Thursday, January 20News Written in the Stars

4 Tips for Building Resilience During Times of Change — Amanda Linette Meder

1 – turn on conservation mode

When some plants experience drought, a change of precipitation, they may stay alive, but stop producing flowers or greenery above ground and go dormant on these additional shows of flare. 

They may minimize their leaf producing branches or simply produce fewer or no flowers. 

Flowers, for example, cost sugar and nutrients to produce, which take water to transport above ground, so when you don’t make them, you save on these resources. Trees produce smaller rings during drought, and take up to four years to recover.

This action of reducing “spending” in the plant world, prevents loss of water resources due to above ground transpiration, and reduces sugar and nutrient use above ground. 

It can allow some plants to withstand longer periods without rain and the nourishment it carries, thus becoming more resilient, stronger in response, to change of this nature.

As a human, these tales from the plant world can inspire us to think of places where we can move into “conservation mode” during a change, and ride out the new normal. 

2 – Divert Attention to the Base

About two weeks before the pandemic struck, my companion and I went to a nearby yoga studio in a barn to try out their classes. 

The particular class we attended was led by a local shaman who throughout the class insisted that after we go home, to focus on our animalistic needs – food, shelter, water, clothing.

She even had us on our hands and knees to chant we were animals and our baseline needs.

Indeed, when you pay attention to your physical needs, the basis of your existence on Earth does build in resilience and strength.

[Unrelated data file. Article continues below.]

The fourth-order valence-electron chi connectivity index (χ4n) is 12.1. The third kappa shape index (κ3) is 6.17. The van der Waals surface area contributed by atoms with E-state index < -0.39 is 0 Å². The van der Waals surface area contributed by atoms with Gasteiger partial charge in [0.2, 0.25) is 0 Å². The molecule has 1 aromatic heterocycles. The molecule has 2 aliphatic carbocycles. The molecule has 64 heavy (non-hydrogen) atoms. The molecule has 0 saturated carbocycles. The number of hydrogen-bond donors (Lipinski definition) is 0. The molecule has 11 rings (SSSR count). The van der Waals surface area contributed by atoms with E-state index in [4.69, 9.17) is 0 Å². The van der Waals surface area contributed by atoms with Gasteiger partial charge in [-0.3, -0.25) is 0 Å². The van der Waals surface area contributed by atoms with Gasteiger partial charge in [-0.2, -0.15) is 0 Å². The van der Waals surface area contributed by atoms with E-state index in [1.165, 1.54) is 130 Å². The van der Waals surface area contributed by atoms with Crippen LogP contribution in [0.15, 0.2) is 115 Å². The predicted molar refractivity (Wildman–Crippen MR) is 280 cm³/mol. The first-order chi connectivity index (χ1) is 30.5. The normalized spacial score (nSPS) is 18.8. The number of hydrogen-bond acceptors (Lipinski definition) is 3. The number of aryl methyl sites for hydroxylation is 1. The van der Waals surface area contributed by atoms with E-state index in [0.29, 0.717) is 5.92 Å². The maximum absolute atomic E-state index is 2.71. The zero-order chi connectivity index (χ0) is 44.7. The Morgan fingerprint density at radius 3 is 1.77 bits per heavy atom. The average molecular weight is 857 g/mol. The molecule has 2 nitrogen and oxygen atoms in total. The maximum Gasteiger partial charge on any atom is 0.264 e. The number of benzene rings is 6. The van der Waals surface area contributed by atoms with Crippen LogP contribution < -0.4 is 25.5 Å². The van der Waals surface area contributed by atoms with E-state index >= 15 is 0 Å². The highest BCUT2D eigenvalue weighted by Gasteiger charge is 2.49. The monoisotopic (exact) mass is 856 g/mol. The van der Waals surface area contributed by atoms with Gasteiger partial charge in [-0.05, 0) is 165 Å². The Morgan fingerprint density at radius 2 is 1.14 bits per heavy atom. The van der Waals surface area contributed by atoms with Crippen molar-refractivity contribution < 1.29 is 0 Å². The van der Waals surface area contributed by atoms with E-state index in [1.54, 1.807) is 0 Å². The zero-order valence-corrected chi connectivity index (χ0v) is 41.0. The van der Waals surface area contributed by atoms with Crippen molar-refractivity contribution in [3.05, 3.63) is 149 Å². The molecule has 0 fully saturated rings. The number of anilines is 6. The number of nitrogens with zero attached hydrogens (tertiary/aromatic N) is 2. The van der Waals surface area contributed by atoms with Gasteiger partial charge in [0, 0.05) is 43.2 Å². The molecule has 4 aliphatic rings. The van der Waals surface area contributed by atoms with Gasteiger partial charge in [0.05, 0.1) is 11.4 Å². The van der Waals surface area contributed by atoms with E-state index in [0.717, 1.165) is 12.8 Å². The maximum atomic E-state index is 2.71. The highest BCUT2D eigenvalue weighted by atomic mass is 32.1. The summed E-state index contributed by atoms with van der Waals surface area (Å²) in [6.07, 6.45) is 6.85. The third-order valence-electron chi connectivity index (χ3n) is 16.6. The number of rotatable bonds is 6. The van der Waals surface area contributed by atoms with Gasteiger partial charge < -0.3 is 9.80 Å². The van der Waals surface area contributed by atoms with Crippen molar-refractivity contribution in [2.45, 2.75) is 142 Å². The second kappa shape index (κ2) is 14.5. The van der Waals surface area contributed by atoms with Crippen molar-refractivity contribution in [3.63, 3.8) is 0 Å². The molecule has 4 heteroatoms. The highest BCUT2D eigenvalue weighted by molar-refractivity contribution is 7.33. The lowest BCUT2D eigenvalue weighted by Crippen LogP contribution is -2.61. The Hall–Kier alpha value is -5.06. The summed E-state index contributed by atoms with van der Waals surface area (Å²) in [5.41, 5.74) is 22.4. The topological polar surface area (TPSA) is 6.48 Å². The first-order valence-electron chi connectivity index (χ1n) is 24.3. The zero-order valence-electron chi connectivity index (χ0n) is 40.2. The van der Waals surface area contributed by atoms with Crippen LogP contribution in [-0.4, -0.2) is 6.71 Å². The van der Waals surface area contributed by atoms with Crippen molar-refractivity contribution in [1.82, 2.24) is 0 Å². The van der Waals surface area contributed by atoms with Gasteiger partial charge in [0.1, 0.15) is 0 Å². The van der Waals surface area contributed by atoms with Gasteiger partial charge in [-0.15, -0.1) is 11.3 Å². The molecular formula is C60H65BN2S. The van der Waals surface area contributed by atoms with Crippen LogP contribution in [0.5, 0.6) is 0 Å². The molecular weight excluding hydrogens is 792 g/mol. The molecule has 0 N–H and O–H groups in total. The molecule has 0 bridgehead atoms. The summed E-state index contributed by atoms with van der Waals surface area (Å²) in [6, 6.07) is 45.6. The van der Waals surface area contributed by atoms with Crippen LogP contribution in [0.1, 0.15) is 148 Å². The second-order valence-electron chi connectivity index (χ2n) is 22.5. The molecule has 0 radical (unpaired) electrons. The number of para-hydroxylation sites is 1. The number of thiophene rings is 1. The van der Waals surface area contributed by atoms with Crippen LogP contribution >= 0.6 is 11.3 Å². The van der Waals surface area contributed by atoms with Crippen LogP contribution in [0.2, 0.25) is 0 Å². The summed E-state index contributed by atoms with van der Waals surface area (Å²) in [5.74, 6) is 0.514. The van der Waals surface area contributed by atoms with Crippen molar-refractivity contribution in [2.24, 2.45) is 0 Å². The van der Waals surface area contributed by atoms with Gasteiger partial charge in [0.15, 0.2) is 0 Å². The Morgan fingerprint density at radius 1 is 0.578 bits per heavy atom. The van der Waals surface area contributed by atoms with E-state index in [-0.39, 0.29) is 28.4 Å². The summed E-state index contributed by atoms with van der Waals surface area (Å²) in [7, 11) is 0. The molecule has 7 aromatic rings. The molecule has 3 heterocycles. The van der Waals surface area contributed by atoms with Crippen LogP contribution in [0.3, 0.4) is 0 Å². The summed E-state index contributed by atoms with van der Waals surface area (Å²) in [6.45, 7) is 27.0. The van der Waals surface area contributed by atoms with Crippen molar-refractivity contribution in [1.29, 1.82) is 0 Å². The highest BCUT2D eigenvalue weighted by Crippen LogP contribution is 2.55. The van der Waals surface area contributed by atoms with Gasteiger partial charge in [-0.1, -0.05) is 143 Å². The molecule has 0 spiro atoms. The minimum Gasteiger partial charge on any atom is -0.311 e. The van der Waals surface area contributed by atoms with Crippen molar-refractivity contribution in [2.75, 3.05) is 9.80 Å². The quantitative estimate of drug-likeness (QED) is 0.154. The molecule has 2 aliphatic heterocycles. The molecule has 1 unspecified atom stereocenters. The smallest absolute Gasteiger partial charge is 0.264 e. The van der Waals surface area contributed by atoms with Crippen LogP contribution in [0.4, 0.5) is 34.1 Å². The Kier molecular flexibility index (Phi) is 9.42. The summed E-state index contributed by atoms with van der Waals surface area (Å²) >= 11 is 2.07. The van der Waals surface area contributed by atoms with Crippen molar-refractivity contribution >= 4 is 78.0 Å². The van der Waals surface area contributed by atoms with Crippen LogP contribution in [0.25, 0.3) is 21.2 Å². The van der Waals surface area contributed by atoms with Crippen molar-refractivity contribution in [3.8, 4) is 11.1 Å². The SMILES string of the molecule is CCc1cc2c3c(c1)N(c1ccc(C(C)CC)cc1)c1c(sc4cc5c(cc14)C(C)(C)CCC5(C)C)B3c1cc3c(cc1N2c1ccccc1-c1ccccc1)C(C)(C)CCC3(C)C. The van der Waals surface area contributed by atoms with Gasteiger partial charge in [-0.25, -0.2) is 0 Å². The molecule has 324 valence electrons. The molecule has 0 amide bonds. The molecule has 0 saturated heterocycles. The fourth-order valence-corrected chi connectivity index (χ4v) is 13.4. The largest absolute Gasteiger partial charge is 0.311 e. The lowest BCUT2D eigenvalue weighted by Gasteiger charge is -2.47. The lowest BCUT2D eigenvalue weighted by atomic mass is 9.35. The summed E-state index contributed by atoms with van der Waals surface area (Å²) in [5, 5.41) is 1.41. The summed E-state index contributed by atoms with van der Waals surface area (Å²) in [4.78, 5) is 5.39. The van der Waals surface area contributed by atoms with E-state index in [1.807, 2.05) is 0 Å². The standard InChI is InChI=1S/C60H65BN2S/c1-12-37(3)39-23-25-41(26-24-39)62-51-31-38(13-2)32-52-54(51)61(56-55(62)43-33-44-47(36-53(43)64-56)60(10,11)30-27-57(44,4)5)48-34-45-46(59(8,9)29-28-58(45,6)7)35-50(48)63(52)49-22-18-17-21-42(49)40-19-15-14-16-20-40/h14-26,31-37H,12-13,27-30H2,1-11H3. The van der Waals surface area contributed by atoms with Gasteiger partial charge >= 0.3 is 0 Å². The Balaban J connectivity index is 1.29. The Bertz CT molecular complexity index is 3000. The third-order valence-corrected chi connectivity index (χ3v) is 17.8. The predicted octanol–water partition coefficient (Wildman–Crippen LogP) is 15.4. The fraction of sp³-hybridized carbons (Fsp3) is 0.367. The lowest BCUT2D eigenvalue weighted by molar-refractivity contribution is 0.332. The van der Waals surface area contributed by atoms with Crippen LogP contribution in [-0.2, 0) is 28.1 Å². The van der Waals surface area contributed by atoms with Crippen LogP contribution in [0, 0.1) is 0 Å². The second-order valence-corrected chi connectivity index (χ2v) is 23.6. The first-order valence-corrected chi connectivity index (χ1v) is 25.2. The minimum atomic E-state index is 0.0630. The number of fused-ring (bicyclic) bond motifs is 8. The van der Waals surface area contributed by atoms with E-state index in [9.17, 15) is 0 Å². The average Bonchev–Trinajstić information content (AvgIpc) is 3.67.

Food, shelter, and clothing give stability here on Earth and strengthen your ability to weather whatever comes, which increases your adaptability when it comes to overcoming and thriving in change. 

The stronger you are in getting your baseline needs met, the more sturdy you’ll be – thus able to build your resilience to anything happening. 

3 – Break Up With Other People’s Business

If you are spectating other people’s stuff, who is spectating your stuff? 

When you are not watching your own stuff, changes can happen without being noticed, and the longer the lag time, the harder it is to get ahead of the change and flow with it. 

Instead, you are more likely to be dragged along, which usually creates damage, as the wording suggests.

When the conditions change, you need all of your wits present with you to be more responsive, and make the best, wisest choices.

To build resilience, and adapt to change, focus on the present in the moment, and presence allows you to see what is going on and move with it, easily.

To do this, try turning on the news only once a day or just weekly for 30 minutes to an hour, to see the loop or read the major headlines. 

The news for you can include anywhere you go to hear about other people’s business – newspapers online, social media, blogs, forums, etc. Instead, read the weather report, pay attention to tips from your neighbors, check your email, respond to your letters – that’s the most important stuff.

4 – Ask, What’s Abundant Around Me?

When outside circumstances change that require us to adapt, sometimes what was abundant before is no longer, and what wasn’t abundant before, now is plentiful. 

During a change event, take stock. Do you have new areas of plenty? Have the flows of plenty changed? If so, what has become more available?

Tapping into the new surplus and letting go of what was, can help you maximize new resources in times of change, which can help you adapt to the change, building your resilience, and increasing your resistance to damage during change.